Susan Ripley Hilliard has always been fascinated by history. As a little girl she lived in Nashville, TN, Charlotte, NC, El Paso, TX, Washington, NC, New Orleans, LA, and Oklahoma City, OK, as her father was transferred many times, working as an engineer with General Electric. Through these experiences she developed a unique sense of home, building friendships all over the country and learning the history and cultures of numerous American cities. She has now lived in Houston for over 40 years and in that time she’s become very familiar with its neighborhoods. Houston is one of the most diverse cities in America and the stories of how its neighborhoods came to be are just as varied. Susan has a narrative behind one of her favorite Houston neighborhoods, Boulevard Oaks.
The story of Boulevard Oaks, my neighborhood, actually starts with William Marsh Rice. In 1839, an enterprising young import-export merchant from Massachusetts came to Houston after a brief stay in Galveston. He proved to have an ability to perceive what investments would prosper. He invested in Houston land, hotels, cottonseed oil mills and railroads. During the Civil War, because of all the Union blockades, Rice moved all his operations to Matamoros, Mexico, and he even continued to prosper all throughout the Civil War.
His visions and ability to amass such fortunes got him thinking of what he would leave to posterity. Even though Rice had dropped out of school at fifteen, he started to think about the importance of education. He decided that he wanted to establish an institution of higher learning in his name, so in 1891, a charter was created for the William Marsh Rice Institute for the Advancement of Literature, Science and Art to be founded posthumously. The charter was drawn up by Rice’s attorney, Captain James A. Baker, in May of that year, and signed by the seven other trustees.
After Rice’s untimely death in 1900, the trustees realized that none of them possessed the acumen to search for a candidate to “head” the Rice Institute. Wisely, they remembered Samuel Johnson’s words, “Knowledge is of two kinds. We know a subject ourselves or we know where we can find the information upon it.”
The logical place to begin their search was at every top university around the globe. Woodrow Wilson, president of Princeton University at the time, was one of the first persons they consulted. Unequivocally, he told them, Edgar Odell Lovett, the head of Princeton’s Department of Mathematics and Astronomy was the perfect man for the job! The trustees took his advice and Edgar Odell Lovett was approached to be president of the Rice Institute.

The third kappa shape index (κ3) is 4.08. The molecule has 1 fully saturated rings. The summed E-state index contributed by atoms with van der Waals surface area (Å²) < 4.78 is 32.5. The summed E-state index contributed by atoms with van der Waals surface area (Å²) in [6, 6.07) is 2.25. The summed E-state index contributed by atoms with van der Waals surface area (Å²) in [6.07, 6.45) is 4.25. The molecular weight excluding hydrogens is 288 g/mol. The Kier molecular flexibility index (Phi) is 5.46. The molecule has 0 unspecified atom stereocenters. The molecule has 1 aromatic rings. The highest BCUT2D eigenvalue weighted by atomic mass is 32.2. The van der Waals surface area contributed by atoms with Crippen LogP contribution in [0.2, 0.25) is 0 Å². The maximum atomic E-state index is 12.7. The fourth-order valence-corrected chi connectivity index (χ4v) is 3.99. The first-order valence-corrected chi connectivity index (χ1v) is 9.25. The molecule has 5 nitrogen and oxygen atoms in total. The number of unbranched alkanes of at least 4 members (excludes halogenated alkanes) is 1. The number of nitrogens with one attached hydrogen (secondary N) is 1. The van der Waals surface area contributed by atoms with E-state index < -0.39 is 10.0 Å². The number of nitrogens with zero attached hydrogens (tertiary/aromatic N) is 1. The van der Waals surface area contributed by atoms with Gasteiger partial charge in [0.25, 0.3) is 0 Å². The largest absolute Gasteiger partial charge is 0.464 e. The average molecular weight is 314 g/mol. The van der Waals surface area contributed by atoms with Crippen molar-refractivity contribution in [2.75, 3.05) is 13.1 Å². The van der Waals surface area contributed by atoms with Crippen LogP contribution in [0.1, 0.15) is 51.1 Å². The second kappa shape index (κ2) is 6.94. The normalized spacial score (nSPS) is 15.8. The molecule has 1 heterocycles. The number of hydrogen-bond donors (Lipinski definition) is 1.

This invitation could not have come at a better time for Lovett for tragedy and disappointment often intrude when least expected. Edgar and his wife Mary welcomed a new daughter, Ellen Kennedy, in March of 1905. In fall of that year, Mary became ill and sometime after so did the baby. There is no clear evidence, but once the baby was weaned, they think that she might have been lactose intolerant, as she died of dehydration in August of 1906. Needless to say, Mary blamed herself for her daughter’s death and fell into a terrible depression.
Their doctors suggested that the best thing for her was to get away and travel, which is part of what made the timing of the Rice Institute offer so favorable. The offer included sending Lovett and his wife to travel the world for two years visiting the most outstanding universities. Through tours and meetings with faculty and administrators at these many universities, Lovett was able to gather a great deal of knowledge concerning the fundamentals of how to start a successful university.
Due to this brilliant opportunity, Lovett was able to not only herald the beginning of the Rice Institute and its endowment of $5.5 million dollars (equal to almost $142 million today), but he also was able to lure many world class professors to Texas and the new institute.Rediscover, Resources
- Boulevard Oaks
- Edgar Odell Lovett
- James A. Baker
- Rice Institute
- Rice University
- William Marsh Rice
- Woodrow Wilson